Combined and Folded Constructions

Steven Dutch, Natural and Applied Sciences, University of Wisconsin - Green Bay
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Draftsmen frequently draw multiple views of an object, using projection lines to transfer dimensions from one view to another. Consider the building shown at right:

A draftsman would normally want a front view, a top view and a side view. Now we could draw each view separately, measuring dimensions for each view, but why do that when the same dimensions occur in several views? Instead, why not simply draw one view and project the relevant dimensions to the other views, as shown below?

Note that not only can we transfer dimensions between the front view and the other two, but we can transfer dimensions between the top and side views by reflecting them through a diagonal line.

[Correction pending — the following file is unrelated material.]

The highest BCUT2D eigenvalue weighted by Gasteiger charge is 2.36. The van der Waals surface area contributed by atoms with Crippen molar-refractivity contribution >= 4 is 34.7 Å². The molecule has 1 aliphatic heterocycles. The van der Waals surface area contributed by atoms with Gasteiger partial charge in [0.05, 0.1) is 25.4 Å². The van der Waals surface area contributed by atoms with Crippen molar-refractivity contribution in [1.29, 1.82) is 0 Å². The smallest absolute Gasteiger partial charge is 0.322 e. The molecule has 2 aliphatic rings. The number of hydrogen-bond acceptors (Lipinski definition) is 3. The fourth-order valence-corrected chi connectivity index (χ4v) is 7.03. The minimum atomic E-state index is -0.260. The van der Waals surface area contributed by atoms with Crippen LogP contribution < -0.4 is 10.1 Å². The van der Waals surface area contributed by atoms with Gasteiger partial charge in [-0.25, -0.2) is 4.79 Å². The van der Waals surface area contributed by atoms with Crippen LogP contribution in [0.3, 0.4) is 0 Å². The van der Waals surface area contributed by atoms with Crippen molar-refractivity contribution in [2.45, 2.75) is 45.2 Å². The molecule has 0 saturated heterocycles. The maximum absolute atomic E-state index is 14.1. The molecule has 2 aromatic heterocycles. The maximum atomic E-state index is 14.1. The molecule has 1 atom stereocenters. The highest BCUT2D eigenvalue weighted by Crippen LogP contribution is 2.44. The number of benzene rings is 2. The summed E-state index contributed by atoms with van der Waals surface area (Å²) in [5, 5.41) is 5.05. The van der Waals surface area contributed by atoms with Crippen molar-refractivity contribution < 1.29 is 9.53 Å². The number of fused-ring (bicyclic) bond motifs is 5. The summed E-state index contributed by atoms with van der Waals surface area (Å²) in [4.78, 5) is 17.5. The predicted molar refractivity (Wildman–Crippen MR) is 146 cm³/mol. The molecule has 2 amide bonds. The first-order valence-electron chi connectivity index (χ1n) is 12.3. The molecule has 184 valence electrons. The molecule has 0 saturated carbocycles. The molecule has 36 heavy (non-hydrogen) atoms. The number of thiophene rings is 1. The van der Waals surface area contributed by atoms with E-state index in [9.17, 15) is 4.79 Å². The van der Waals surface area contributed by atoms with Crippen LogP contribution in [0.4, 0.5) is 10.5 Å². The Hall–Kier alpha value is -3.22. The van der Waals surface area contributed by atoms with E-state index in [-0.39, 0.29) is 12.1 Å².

Similar situations arise all the time in structural geology. For example, let's say you need to determine the dip of the layer at right, whose structure contours are given.

The first thing you would do is construct line AB at right angles to the structure contours.
Next, you'd measure out line AB and use the scale to construct a cross-section.

But why measure line AB twice, transferring data from one diagram to another with the possibility of introducing measurement errors? Why not just construct the cross-section using line AB on the map?

Start by constructing AB perpendicular to the contours
Use line AB right on the map to construct the cross-section. That way the contour spacings are transferred directly to the cross-section.
The cross-section plane intersects the map along line AB. What you've done is fold the cross-section along AB into the map plane.

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Created 5 January 1999, 30 January 2012
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